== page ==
President Trump on Monday accused Democratic Rep. Maxine Waters of advocating “harm” against his supporters, after she called over the weekend for protesters to confront Cabinet members wherever they see them in public.
“Congresswoman Maxine Waters, an extraordinarily low IQ person, has become, together with Nancy Pelosi, the Face of the Democrat Party. She has just called for harm to supporters, of which there are many, of the Make America Great Again movement. Be careful what you wish for Max!” Trump tweeted.
The president’s tweet comes after Waters, D-Calif., urged her supporters to accost Trump administration officials.
“If you see anybody from that Cabinet in a restaurant, in a department store, at a gasoline station, you get out and you create a crowd and you push back on them and you tell them they’re not welcome anymore, anywhere,” Waters said, later telling MSNBC that protesters are “going to absolutely harass them.”
Despite Trump's attempt to link Waters to Pelosi, the House Democratic leader seemed to distance herself from her California colleague's remarks, calling for "unity" on Twitter.
"In the crucial months ahead, we must strive to make America beautiful again. Trump’s daily lack of civility has provoked responses that are predictable but unacceptable. As we go forward, we must conduct elections in a way that achieves unity from sea to shining sea," Pelosi tweeted.
Waters’ comments follow several incidents where Trump administration officials were confronted at or kicked out of restaurants amid last week's backlash over family separations at the border.
White House Press Secretary Sarah Sanders was asked to leave Lexington, Va., restaurant The Red Hen on Friday. Sanders confirmed she was told to leave by the owner because she worked for the president.
Earlier last week, Homeland Security Secretary Kirstjen Nielsen was confronted at a Mexican restaurant by left-wing activists protesting family separations.
President Trump sought to address the controversy last week when he signed an executive order ending the practice of separating illegal immigrant families caught crossing the border. But the backlash has persisted, with protesters calling on the administration to curb detentions and more.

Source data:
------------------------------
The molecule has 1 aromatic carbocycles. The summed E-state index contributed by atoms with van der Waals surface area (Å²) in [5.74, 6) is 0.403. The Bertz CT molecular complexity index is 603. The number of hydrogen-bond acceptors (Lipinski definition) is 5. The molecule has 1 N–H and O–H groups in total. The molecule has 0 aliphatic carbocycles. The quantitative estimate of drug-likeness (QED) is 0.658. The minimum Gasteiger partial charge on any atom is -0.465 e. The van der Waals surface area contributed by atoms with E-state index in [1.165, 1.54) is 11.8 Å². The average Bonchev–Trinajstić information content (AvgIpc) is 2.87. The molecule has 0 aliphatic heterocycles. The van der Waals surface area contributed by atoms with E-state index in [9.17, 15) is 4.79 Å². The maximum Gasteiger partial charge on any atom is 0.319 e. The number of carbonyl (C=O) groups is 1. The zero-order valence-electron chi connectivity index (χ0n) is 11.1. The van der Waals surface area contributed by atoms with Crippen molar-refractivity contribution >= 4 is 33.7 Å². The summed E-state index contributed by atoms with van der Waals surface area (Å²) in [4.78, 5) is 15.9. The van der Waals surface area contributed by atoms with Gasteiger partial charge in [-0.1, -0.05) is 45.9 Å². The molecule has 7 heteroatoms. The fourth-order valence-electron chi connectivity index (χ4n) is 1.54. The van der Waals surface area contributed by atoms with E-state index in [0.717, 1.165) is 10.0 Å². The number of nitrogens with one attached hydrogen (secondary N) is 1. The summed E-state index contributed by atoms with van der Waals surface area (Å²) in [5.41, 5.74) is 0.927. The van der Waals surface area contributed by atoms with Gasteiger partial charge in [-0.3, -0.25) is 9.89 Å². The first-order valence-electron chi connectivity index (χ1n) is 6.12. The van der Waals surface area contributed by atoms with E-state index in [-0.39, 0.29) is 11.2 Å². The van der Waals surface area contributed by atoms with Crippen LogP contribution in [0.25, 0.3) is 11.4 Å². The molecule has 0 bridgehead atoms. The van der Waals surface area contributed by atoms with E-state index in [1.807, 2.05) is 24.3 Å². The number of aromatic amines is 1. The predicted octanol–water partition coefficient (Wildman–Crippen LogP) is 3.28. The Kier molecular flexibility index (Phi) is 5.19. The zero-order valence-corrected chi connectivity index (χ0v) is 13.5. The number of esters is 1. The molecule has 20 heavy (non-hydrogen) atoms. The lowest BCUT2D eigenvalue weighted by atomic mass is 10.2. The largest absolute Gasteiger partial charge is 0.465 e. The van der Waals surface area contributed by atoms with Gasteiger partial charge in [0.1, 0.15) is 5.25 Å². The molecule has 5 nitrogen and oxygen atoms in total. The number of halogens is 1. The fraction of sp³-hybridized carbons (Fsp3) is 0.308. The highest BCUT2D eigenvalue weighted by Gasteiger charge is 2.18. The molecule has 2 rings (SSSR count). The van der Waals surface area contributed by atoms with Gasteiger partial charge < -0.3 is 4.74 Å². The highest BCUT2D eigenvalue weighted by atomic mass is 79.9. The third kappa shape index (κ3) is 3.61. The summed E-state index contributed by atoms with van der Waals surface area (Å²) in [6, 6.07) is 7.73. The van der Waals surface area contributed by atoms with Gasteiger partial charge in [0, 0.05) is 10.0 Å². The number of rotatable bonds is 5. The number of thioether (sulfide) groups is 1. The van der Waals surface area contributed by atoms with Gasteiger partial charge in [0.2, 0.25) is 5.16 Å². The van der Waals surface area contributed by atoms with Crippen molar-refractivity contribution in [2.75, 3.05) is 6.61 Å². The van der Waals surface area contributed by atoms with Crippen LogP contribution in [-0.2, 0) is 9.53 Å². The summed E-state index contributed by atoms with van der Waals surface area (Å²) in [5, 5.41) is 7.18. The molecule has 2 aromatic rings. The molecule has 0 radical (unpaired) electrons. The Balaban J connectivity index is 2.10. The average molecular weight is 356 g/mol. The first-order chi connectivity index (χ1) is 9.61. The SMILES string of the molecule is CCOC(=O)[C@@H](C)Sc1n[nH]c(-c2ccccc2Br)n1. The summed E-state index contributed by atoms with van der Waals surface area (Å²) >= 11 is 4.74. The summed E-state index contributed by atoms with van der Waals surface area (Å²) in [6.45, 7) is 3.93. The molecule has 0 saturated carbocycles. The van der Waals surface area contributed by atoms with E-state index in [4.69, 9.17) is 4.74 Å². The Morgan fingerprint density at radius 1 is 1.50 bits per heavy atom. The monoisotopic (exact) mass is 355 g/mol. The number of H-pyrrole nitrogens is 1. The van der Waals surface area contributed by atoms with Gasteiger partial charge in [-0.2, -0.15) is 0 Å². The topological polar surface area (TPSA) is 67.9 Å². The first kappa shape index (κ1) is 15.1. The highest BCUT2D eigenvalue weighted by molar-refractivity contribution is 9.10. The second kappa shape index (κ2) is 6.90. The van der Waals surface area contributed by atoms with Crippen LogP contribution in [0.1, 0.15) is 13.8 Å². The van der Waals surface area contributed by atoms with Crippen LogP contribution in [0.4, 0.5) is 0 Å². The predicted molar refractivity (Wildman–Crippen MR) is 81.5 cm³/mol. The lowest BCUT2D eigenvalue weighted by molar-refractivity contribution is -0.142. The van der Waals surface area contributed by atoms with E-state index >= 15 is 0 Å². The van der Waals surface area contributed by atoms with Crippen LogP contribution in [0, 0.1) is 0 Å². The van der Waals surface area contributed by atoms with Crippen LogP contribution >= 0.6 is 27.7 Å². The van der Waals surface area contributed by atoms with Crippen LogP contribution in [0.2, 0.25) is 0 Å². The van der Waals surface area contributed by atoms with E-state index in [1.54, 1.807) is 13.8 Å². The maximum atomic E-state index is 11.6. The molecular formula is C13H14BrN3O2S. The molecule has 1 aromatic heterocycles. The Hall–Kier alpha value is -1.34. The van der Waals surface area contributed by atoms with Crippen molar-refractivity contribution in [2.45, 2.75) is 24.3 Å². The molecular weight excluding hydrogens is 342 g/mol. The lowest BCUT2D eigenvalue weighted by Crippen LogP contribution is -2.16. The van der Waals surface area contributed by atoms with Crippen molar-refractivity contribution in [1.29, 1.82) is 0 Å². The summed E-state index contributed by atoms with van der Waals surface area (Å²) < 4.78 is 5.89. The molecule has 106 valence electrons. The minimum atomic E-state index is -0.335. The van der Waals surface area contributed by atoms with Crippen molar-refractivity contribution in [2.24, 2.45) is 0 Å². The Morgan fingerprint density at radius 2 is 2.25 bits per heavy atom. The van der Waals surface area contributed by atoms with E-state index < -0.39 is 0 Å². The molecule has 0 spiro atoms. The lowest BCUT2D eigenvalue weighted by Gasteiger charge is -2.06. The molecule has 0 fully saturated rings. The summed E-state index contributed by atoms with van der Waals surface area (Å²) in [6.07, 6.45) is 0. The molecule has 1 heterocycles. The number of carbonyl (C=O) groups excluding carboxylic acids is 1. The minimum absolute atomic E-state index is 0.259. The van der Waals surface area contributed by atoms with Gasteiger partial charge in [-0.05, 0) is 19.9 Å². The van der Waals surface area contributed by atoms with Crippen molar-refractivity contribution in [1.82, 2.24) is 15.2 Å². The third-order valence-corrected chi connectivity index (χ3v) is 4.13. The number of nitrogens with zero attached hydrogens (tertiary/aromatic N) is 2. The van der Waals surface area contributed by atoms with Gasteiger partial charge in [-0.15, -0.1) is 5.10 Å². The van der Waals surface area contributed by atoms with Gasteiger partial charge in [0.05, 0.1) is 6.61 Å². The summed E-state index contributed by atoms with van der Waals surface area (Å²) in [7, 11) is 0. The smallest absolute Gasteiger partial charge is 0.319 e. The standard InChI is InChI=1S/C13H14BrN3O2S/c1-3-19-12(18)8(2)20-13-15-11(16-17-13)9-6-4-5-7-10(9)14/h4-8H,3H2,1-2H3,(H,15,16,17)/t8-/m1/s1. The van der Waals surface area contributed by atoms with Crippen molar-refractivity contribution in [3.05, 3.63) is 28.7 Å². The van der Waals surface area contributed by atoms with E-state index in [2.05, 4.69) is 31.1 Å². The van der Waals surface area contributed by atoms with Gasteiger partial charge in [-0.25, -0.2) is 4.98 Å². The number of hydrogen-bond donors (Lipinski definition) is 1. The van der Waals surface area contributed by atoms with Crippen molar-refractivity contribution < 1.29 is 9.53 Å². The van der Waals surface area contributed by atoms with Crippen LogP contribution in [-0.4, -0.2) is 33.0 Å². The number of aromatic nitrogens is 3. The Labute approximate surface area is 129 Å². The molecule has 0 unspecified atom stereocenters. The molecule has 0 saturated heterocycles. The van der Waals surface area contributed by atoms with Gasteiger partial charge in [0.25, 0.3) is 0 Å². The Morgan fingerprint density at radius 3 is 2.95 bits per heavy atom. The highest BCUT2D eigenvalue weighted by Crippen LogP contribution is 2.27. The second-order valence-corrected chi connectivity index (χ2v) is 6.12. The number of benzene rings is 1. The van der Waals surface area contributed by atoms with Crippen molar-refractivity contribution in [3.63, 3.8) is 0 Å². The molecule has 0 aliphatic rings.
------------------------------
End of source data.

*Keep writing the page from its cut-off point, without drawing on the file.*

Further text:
But the threats of more confrontation have raised security concerns and questions over whether a line is being crossed—separating legitimate political protest from outright harassment.
Waters’ comments drew a strong rebuke from Republican lawmakers amid fears that the protests might escalate. A spokesman for House Majority Whip Steve Scalise, who was injured in the shooting at a congressional baseball practice just over a year ago, warned about the dangers of overheated rhetoric and protests.
“Whip Scalise knows firsthand the dangerous consequences that can result from making political differences personal and vitriolic,” spokeswoman Lauren Fine said in a statement. “We are lucky to live in a country where we have the right to freely debate our differences civilly. Harassment is never an acceptable method of disagreement.”
On Saturday, Florida Attorney General – and ardent Trump supporter – Pam Bondi was confronted by a group of protesters outside the screening of a documentary about Mister Rogers in Tampa. A video of the confrontation shows the Florida AG leaving the theater as several people yell at her, with one woman seen shouting at her about Bondi’s recent actions on health care policy and her stance on immigration.
But Bondi told “Fox & Friends” on Monday that the harassment began as she waited in line for tickets and continued inside the theater.
“If [Waters] wants people to protest that’s one thing, but they are trying to start a fight,” Bondi said. “I’m not going to change my life, that’s what they want.”
Fox News’ Andrew O’Reilly and Chad Pergram contributed to this report.